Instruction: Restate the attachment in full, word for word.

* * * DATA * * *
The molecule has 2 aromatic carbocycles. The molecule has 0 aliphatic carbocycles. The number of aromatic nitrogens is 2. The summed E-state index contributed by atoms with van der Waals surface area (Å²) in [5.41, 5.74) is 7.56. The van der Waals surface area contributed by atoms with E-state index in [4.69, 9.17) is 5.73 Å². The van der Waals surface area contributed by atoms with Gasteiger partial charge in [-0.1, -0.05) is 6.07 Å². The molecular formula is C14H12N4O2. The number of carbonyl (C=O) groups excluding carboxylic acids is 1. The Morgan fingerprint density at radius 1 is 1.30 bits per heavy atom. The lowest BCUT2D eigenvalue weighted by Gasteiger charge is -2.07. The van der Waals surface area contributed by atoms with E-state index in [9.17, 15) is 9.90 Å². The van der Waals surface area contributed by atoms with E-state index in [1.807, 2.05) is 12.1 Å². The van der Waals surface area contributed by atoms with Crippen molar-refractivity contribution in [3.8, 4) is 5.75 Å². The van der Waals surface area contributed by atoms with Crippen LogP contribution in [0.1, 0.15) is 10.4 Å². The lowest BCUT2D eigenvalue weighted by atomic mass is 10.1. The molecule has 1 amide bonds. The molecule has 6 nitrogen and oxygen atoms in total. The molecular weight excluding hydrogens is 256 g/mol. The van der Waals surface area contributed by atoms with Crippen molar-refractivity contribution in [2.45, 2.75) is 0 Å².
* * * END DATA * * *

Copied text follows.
The molecule has 2 aromatic carbocycles. The molecule has 0 aliphatic carbocycles. The number of aromatic nitrogens is 2. The summed E-state index contributed by atoms with van der Waals surface area (Å²) in [5.41, 5.74) is 7.56. The van der Waals surface area contributed by atoms with E-state index in [4.69, 9.17) is 5.73 Å². The van der Waals surface area contributed by atoms with Gasteiger partial charge in [-0.1, -0.05) is 6.07 Å². The molecular formula is C14H12N4O2. The number of carbonyl (C=O) groups excluding carboxylic acids is 1. The Morgan fingerprint density at radius 1 is 1.30 bits per heavy atom. The lowest BCUT2D eigenvalue weighted by Gasteiger charge is -2.07. The van der Waals surface area contributed by atoms with E-state index in [9.17, 15) is 9.90 Å². The van der Waals surface area contributed by atoms with E-state index in [1.807, 2.05) is 12.1 Å². The van der Waals surface area contributed by atoms with Crippen molar-refractivity contribution in [3.8, 4) is 5.75 Å². The van der Waals surface area contributed by atoms with Crippen LogP contribution in [0.1, 0.15) is 10.4 Å². The lowest BCUT2D eigenvalue weighted by atomic mass is 10.1. The molecule has 1 amide bonds. The molecule has 6 nitrogen and oxygen atoms in total. The molecular weight excluding hydrogens is 256 g/mol. The van der Waals surface area contributed by atoms with Crippen molar-refractivity contribution in [2.45, 2.75) is 0 Å².